To understand the relationahip between force and momentum use the analogy of a baseball game. The pitcher throws the ball towards the batter, who wants to hit a grand slam. In order for the ball to change direction and return from the path from which it was pitched (and hopefully out of the park) the batter must hit the ball with a large enough force, in a small period of time, to cause a significant change in momentum and result in the ball flying out of he park. If the batter does not use a significant magnitude of force, namely by keeping the bat still or "bunting" it, the ball will not fly off at a large speed. This idea is captured in the Impulse-Momentum Theorem.
Types of Forces Edit
As was mentioned before Forces are generally classified into two groups: Action At a Distance Forces and Contact Forces. In each group, different forces exist, which can be calcultaed through different equations. Since this is a general page on the concept of force, I shall not delve into the specifics of each type of force.
Action At a Distance Forces Edit
Action At a Distance Forces exist without contact. Perhaps the most well-known of these forces is gravity. A gravitational force, known as the Law of Universal Gravitation, exists between all objects, no matter how large or miniscule they are. The earth in particular, with its large mass, causes a gravitational force that keeps us from floating into the atmosphere. The effect of gravity on objects is known as Weight. Notice that when you drop a ball, it fall in a direct line towards the ground. This is because gravity exerts a downward force the pulls accelerates the ball towards the center of the earth, untill the ground stops the ball in what is known as the normal force (see section on balanced force). As was mentioned beforehand every body attracts every other body, regardless of material or size. This kind of attraction can be seen not only by gravitational force, but also by Strong Nuclear Force, weak forces, Electromagnetic force, as examplified by the properties of Electromagnets, and centripetal force as explained by the concept of Centripetal acceleration.
Contact Forces Edit
As alluded to in the title, contact forces simply involve contact of some sort. Contact force can involve pulling or pushing. Throughout history, man has utiizled contact force to overcome forces such as gravity and the force of friction through inventions such as Pulleys and Levers.
An important idea that relates to contact force is shown in Isaac Newton's Third Law of Motion that states that for every action there is an equal and opposite reaction. For example, if two astronauts are floating near their shuttle in outer space, and one astronaut decides that he doesent like his fellow space-voyager, and decides to push him into oblivion, he is in fact making a grave error. By pushing the poor atronaut, an equal but opposite force pushes the vile astronaut in the oppsite direction, so both astronauts fly off into oblivion.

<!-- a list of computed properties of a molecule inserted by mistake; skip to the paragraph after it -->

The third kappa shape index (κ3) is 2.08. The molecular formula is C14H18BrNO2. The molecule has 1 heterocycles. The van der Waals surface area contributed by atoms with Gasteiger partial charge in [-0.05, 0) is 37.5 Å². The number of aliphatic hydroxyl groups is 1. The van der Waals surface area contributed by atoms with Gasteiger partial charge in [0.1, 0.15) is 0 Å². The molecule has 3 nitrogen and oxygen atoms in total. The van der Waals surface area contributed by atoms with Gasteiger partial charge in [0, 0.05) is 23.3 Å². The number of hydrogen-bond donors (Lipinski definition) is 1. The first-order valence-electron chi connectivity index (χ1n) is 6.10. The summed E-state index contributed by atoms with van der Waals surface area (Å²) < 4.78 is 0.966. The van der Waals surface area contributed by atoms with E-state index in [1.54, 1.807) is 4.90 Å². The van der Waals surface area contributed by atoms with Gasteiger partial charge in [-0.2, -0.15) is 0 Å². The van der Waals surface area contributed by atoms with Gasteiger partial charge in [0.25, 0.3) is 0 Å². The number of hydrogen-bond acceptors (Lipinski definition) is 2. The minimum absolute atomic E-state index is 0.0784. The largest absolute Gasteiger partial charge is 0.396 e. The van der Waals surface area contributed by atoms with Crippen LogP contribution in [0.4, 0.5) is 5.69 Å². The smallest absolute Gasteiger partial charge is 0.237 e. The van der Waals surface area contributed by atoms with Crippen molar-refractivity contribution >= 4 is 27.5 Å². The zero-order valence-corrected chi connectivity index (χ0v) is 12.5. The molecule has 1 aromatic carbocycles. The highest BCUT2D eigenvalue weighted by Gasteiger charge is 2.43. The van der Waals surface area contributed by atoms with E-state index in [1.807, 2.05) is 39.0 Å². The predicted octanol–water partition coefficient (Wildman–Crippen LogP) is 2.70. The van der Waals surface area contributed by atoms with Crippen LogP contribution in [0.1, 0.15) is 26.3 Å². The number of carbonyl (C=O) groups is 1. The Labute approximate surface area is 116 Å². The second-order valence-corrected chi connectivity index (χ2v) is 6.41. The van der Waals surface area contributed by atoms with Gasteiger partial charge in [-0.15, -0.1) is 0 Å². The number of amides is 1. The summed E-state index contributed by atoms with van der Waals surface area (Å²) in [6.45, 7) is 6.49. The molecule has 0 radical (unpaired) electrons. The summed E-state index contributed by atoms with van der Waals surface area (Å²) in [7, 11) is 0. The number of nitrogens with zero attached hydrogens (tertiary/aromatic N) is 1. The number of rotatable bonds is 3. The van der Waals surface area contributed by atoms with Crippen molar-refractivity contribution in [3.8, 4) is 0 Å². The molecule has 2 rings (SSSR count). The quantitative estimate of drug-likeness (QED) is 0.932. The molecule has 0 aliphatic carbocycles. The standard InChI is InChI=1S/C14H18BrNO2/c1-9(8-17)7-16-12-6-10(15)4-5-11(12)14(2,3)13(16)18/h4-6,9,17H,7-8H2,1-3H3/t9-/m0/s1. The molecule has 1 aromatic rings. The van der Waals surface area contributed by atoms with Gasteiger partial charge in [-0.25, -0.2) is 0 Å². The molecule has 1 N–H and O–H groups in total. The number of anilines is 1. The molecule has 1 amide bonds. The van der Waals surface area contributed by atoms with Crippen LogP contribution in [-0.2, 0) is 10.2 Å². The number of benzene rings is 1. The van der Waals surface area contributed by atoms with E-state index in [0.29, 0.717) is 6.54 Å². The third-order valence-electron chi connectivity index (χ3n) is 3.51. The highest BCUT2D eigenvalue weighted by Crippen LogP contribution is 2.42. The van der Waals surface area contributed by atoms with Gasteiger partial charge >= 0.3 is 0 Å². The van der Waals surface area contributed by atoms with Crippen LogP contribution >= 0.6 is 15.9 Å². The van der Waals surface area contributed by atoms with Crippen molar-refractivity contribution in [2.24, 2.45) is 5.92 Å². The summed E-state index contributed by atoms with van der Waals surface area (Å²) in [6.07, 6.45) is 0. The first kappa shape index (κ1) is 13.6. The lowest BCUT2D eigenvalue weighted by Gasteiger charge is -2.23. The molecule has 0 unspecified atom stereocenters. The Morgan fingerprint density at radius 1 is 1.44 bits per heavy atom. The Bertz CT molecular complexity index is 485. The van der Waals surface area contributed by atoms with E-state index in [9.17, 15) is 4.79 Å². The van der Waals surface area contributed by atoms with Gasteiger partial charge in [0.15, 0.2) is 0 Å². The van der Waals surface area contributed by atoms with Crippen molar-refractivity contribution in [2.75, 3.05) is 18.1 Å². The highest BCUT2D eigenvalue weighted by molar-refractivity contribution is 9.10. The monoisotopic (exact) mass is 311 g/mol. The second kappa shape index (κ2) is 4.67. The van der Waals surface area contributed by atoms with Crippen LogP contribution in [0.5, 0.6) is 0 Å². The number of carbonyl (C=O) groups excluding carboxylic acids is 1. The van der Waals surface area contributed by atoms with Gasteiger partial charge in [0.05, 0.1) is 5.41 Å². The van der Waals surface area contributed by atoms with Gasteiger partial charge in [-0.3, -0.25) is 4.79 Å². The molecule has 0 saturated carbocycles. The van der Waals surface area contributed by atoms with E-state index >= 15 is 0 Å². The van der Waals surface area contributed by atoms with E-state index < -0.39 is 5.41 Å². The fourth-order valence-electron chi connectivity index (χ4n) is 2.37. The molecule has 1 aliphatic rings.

A Brief History of Force Edit
An age-old cliche is the image of Isaac Newton being hit on the head with an apple in the English town of Woolsthorpe, and then coming up with the idea of gravity. In reality, Newton's contribution to the understanding of the force of gravity took nearly 20 years. In addition, his theorems built upon the ideas of scientists such as Galileo, Descartes, Kepler and Copernicus. Newtons main works are noted in the Prinicipia. Newton based many of his works on gravitation through observation of the relationship between earth and the moon. To do so, Newton based much of his experiments on calculations doen by Kepler. to learn more about Kepler visit Kepler's NASA Site.
Summary Questions Edit
Because force is a big part of regents test, it is important to realize the overarching idea behind force. Answer the following questions to test your understanding of the topic:
1. What is force?
2. What are balanced and unbalanced forces?
3. Draw a force diagram of an elevator going up
4. Draw a force diagram of a man pushing a lawnmower
5. What are the differences between Contact Forces and Action-at-a-Distance Forces?
Resources and References Edit
1. http://csep10.phys.utk.edu/astr161/lect/history/newton3laws.html - A Great Reference for Newton's Three Laws
2. http://science.howstuffworks.com/fpte2.htm - A succinct summation of force
3. http://www.physicsclassroom.com/Class/newtlaws/U2L2a.html - Good images
4. http://encarta.msn.com/encyclopedia_761555718/Force.html - A comprehensive site complete with links
5. http://www.newton.cam.ac.uk/newtlife.html - Information on Sir Isaac Newtons
1. Encyclopedia Britannica - Suggested for those who can deal with headaches, but have a thirst for physics
2. Encyclopedia Americana - Provides an excellent source on the biographies of scientists
3. Barrons Physics Review Book by Miriam A. Lazar - Complete with sample problems
4. Glencoe Physics- Principles and Problems by Paul Zitzewitz - Gives a great definition of Force
5. The Elegant Universe by Brian Greene - Has a very readable section on force (and string theory is also very interesting)